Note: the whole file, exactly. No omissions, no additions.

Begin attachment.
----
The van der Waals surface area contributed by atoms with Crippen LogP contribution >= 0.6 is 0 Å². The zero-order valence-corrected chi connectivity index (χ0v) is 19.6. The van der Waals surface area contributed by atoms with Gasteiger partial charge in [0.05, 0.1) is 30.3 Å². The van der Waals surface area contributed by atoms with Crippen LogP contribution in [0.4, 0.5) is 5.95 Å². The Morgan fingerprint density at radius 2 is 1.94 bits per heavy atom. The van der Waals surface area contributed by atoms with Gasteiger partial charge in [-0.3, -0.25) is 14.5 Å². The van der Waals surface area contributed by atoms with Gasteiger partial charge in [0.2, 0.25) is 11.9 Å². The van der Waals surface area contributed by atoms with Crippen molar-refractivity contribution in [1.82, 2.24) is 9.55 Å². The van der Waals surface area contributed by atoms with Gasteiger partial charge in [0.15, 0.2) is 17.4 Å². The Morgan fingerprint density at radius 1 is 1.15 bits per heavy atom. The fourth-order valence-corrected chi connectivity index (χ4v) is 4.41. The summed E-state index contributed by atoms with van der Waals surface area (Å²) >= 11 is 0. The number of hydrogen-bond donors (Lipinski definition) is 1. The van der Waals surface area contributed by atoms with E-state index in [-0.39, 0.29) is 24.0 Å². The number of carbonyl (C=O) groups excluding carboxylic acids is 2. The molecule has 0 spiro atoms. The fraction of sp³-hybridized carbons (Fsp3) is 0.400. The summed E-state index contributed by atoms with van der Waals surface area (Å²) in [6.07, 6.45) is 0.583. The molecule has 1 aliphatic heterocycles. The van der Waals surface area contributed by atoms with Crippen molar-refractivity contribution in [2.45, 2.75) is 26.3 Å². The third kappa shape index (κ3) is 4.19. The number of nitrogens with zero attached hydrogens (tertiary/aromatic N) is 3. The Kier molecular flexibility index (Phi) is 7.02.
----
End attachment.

The van der Waals surface area contributed by atoms with Crippen LogP contribution >= 0.6 is 0 Å². The zero-order valence-corrected chi connectivity index (χ0v) is 19.6. The van der Waals surface area contributed by atoms with Gasteiger partial charge in [0.05, 0.1) is 30.3 Å². The van der Waals surface area contributed by atoms with Crippen LogP contribution in [0.4, 0.5) is 5.95 Å². The Morgan fingerprint density at radius 2 is 1.94 bits per heavy atom. The van der Waals surface area contributed by atoms with Gasteiger partial charge in [-0.3, -0.25) is 14.5 Å². The van der Waals surface area contributed by atoms with Gasteiger partial charge in [0.2, 0.25) is 11.9 Å². The van der Waals surface area contributed by atoms with Crippen molar-refractivity contribution in [1.82, 2.24) is 9.55 Å². The van der Waals surface area contributed by atoms with Gasteiger partial charge in [0.15, 0.2) is 17.4 Å². The Morgan fingerprint density at radius 1 is 1.15 bits per heavy atom. The fourth-order valence-corrected chi connectivity index (χ4v) is 4.41. The summed E-state index contributed by atoms with van der Waals surface area (Å²) >= 11 is 0. The number of hydrogen-bond donors (Lipinski definition) is 1. The van der Waals surface area contributed by atoms with E-state index in [-0.39, 0.29) is 24.0 Å². The number of carbonyl (C=O) groups excluding carboxylic acids is 2. The molecule has 0 spiro atoms. The fraction of sp³-hybridized carbons (Fsp3) is 0.400. The summed E-state index contributed by atoms with van der Waals surface area (Å²) in [6.07, 6.45) is 0.583. The molecule has 1 aliphatic heterocycles. The van der Waals surface area contributed by atoms with Crippen molar-refractivity contribution in [2.45, 2.75) is 26.3 Å². The third kappa shape index (κ3) is 4.19. The number of nitrogens with zero attached hydrogens (tertiary/aromatic N) is 3. The Kier molecular flexibility index (Phi) is 7.02.